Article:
I met a traveller from an antique land
Who said: `Two vast and trunkless legs of stone
Stand in the desert. Near them, on the sand,
Half sunk, a shattered visage lies, whose frown,
And wrinkled lip, and sneer of cold command,
Tell that its sculptor well those passions read
Which yet survive, stamped on these lifeless things,
The hand that mocked them and the heart that fed.
And on the pedestal these words appear --
"My name is Ozymandias, king of kings:
Look on my works, ye Mighty, and despair!"
Nothing beside remains. Round the decay
Of that colossal wreck, boundless and bare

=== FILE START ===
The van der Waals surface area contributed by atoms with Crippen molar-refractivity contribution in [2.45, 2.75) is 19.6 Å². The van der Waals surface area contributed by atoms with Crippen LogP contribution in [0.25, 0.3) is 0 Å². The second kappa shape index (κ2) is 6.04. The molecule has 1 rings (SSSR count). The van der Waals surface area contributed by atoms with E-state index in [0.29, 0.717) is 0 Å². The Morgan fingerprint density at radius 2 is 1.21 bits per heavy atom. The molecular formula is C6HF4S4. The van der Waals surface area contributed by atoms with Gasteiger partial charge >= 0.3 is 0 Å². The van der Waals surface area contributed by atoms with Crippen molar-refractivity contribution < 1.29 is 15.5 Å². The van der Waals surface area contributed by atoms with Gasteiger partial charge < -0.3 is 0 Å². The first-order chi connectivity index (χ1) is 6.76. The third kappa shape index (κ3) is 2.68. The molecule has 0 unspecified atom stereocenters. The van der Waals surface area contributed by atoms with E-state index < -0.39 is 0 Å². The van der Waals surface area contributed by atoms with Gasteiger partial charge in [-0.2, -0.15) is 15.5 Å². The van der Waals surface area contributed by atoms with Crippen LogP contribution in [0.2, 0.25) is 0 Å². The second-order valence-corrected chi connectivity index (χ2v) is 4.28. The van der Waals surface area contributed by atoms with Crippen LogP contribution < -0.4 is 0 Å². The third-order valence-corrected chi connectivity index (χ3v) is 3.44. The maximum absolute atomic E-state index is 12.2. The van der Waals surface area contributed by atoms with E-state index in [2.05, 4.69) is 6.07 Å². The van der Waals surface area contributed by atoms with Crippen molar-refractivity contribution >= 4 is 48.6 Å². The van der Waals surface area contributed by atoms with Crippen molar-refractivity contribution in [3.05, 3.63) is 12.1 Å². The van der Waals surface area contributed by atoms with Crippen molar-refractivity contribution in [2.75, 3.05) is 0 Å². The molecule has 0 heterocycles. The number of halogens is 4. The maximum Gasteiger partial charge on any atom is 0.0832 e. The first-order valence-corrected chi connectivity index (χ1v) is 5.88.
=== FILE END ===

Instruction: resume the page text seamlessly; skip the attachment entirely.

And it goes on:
The lone and level sands stretch far away.'

* * *


28. HERE is an abridged version of the UK's favourite poem If, from which a few wise words on Triumph and Disaster are displayed for competitors at the All England Club, Wimbledon. This is an abridged version of  If, written by Victorian writer and traveller Rudyard Kipling:

 IF you can keep your head when all about you
Are losing theirs and blaming it on you,
If you can trust yourself when all men doubt you,
But make allowance for their doubting too;

If you can dream - and not make dreams your master;
If you can think - and not make thoughts your aim;
If you can meet with Triumph and Disaster
And treat those two impostors just the same;

If you can talk with crowds and keep your virtue,
Or walk with Kings - nor lose the common touch,
If neither foes nor loving friends can hurt you,
If all men count with you, but none too much;

If you can fill the unforgiving minute
With sixty seconds' worth of distance run,